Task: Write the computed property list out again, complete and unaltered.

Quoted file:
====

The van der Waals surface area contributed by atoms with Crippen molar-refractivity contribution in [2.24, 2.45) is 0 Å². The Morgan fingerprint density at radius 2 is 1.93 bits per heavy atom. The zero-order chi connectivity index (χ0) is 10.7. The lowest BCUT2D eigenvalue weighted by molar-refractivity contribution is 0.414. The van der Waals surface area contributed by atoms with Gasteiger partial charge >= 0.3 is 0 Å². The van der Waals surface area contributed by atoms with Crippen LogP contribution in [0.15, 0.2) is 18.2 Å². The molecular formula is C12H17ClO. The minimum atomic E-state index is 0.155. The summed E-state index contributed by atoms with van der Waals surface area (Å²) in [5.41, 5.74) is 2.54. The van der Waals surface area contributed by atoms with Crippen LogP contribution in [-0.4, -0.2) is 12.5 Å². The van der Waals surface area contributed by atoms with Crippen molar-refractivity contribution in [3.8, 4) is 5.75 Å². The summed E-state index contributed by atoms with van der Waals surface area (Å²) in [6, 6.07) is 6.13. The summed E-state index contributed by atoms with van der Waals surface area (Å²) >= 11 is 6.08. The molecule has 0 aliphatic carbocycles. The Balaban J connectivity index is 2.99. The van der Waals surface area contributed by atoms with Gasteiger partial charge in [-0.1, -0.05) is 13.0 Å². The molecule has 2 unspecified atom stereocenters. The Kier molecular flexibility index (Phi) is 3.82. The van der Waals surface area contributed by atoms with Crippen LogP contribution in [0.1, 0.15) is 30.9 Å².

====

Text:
The van der Waals surface area contributed by atoms with Crippen molar-refractivity contribution in [2.24, 2.45) is 0 Å². The Morgan fingerprint density at radius 2 is 1.93 bits per heavy atom. The zero-order chi connectivity index (χ0) is 10.7. The lowest BCUT2D eigenvalue weighted by molar-refractivity contribution is 0.414. The van der Waals surface area contributed by atoms with Gasteiger partial charge >= 0.3 is 0 Å². The van der Waals surface area contributed by atoms with Crippen LogP contribution in [0.15, 0.2) is 18.2 Å². The molecular formula is C12H17ClO. The minimum atomic E-state index is 0.155. The summed E-state index contributed by atoms with van der Waals surface area (Å²) in [5.41, 5.74) is 2.54. The van der Waals surface area contributed by atoms with Crippen LogP contribution in [-0.4, -0.2) is 12.5 Å². The van der Waals surface area contributed by atoms with Crippen molar-refractivity contribution in [3.8, 4) is 5.75 Å². The summed E-state index contributed by atoms with van der Waals surface area (Å²) in [6, 6.07) is 6.13. The summed E-state index contributed by atoms with van der Waals surface area (Å²) >= 11 is 6.08. The molecule has 0 aliphatic carbocycles. The Balaban J connectivity index is 2.99. The van der Waals surface area contributed by atoms with Gasteiger partial charge in [-0.1, -0.05) is 13.0 Å². The molecule has 2 unspecified atom stereocenters. The Kier molecular flexibility index (Phi) is 3.82. The van der Waals surface area contributed by atoms with Crippen LogP contribution in [0.1, 0.15) is 30.9 Å².